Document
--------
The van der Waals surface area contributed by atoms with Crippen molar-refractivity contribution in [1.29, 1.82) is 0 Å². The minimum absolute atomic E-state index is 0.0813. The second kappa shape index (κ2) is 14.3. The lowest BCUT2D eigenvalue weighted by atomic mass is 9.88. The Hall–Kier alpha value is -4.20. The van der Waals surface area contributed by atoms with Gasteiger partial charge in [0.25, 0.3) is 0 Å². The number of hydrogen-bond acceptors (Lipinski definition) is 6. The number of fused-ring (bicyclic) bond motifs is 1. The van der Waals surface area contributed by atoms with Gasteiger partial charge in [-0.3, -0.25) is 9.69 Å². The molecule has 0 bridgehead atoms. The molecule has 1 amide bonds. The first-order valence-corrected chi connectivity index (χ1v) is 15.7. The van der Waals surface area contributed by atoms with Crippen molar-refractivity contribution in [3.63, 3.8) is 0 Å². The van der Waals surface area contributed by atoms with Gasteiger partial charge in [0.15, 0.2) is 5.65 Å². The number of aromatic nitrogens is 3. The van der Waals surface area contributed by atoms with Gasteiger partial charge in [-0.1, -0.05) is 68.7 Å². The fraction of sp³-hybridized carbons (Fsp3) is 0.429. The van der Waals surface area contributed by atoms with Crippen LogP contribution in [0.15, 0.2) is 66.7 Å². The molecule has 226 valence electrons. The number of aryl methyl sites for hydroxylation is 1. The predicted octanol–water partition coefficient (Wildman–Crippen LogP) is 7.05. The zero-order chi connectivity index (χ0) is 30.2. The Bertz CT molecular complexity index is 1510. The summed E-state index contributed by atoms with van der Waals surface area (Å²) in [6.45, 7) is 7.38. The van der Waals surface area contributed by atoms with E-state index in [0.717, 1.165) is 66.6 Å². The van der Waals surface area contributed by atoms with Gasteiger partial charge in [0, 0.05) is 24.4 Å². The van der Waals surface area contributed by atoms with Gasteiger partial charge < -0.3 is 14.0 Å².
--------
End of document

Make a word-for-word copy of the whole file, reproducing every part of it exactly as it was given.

The van der Waals surface area contributed by atoms with Crippen molar-refractivity contribution in [1.29, 1.82) is 0 Å². The minimum absolute atomic E-state index is 0.0813. The second kappa shape index (κ2) is 14.3. The lowest BCUT2D eigenvalue weighted by atomic mass is 9.88. The Hall–Kier alpha value is -4.20. The van der Waals surface area contributed by atoms with Gasteiger partial charge in [0.25, 0.3) is 0 Å². The number of hydrogen-bond acceptors (Lipinski definition) is 6. The number of fused-ring (bicyclic) bond motifs is 1. The van der Waals surface area contributed by atoms with Gasteiger partial charge in [-0.3, -0.25) is 9.69 Å². The molecule has 0 bridgehead atoms. The molecule has 1 amide bonds. The first-order valence-corrected chi connectivity index (χ1v) is 15.7. The van der Waals surface area contributed by atoms with Crippen molar-refractivity contribution in [3.63, 3.8) is 0 Å². The van der Waals surface area contributed by atoms with Gasteiger partial charge in [0.15, 0.2) is 5.65 Å². The number of aromatic nitrogens is 3. The van der Waals surface area contributed by atoms with Gasteiger partial charge in [-0.1, -0.05) is 68.7 Å². The fraction of sp³-hybridized carbons (Fsp3) is 0.429. The van der Waals surface area contributed by atoms with Crippen LogP contribution in [0.15, 0.2) is 66.7 Å². The molecule has 226 valence electrons. The number of aryl methyl sites for hydroxylation is 1. The predicted octanol–water partition coefficient (Wildman–Crippen LogP) is 7.05. The zero-order chi connectivity index (χ0) is 30.2. The Bertz CT molecular complexity index is 1510. The summed E-state index contributed by atoms with van der Waals surface area (Å²) in [6.45, 7) is 7.38. The van der Waals surface area contributed by atoms with E-state index in [0.717, 1.165) is 66.6 Å². The van der Waals surface area contributed by atoms with Gasteiger partial charge in [0, 0.05) is 24.4 Å². The van der Waals surface area contributed by atoms with Gasteiger partial charge < -0.3 is 14.0 Å².